Streff, of the Humane Society, shook his head as he listened again last week to the telephone call from the woman pleading on behalf of her cat. He said it was the most chilling domestic abuse-related call he's heard in 22 years as an investigator. But two weeks ago he received an e-mail from a woman whose abuser had kicked her miniature pinscher, breaking its back.

"When they reach out for help about their pets, they are usually right at the brink," he said. "But who knows what might happen after that?"

David Chanen • 612-673-4465

Thursday, December 3, 2009

Wednesday, December 2, 2009

Police dog euthanized at pound

Howard Lake mourns mistaken death of police dog

Felony, a valued member of the Howard Lake Police Department and a friend to its officers, was nearly 11 years old when he escaped his kennel, ended up at the Animal Humane Society and was destroyed.


Last update: November 27, 2009 - 11:42 PM

Most nights, Felony the black Lab rode in the back of a squad car.

As the canine member of the Howard Lake Police Department, he tracked criminals and sniffed for drugs in the lakeside town in rural Wright County. Since 2002, his nose had helped the department uncover narcotics valued at $25,000.

But Felony's career, already slowing as he approached 11 years of age, came to an abrupt end this month.

In a case of mistaken identity and miscommunication, Felony was destroyed by the Animal Humane Society in Buffalo after escaping from his kennel at the city water treatment plant.

"He was nearing the end of his service career with his age getting up there," Police Chief Tracy Vetruba said. "We just didn't expect it to end quite like this."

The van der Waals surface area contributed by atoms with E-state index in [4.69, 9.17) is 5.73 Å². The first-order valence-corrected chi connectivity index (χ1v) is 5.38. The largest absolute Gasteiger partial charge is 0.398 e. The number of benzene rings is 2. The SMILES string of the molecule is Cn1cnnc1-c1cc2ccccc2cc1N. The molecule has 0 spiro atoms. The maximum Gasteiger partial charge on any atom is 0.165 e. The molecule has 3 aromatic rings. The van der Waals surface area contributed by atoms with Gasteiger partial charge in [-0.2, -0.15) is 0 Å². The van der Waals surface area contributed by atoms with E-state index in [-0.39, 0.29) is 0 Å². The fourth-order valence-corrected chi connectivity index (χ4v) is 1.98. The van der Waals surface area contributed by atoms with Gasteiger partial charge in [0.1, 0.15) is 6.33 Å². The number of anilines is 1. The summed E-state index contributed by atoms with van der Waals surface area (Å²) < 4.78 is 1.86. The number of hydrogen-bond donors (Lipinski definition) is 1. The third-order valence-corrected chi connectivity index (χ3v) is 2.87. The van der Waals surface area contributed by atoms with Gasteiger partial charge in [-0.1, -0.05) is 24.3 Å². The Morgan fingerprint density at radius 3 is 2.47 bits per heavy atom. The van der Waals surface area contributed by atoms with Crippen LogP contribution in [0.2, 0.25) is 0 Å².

On Oct. 30, an officer noticed that Felony had broken out of his kennel. Vetruba said police searched but didn't find a trace of the elderly black lab with graying muzzle and paws.

That day, Tammy Bren, of Howard Lake, found a scrawny, spiritless black Lab in her back yard.

"I thought it was an old farm dog that had wandered to town and had been walking for days," Bren said. He was wearing a plain collar without any tags or other identification.

Bren gave him some dog treats, then dumped out a birdbath and filled it with food. "It was eating like crazy," Bren said. "But still, it never wagged its tail or acted happy."

Bren said she turned Felony over to the city dogcatcher, who also didn't recognize the police dog.

Vetruba said police called the dogcatcher and the Animal Humane Society the day Felony disappeared. He said the dogcatcher reported picking up a mixed breed dog, and the Humane Society said it didn't have Felony, either. Humane Society officials said they did not have a record of receiving that call from the police on Oct. 30.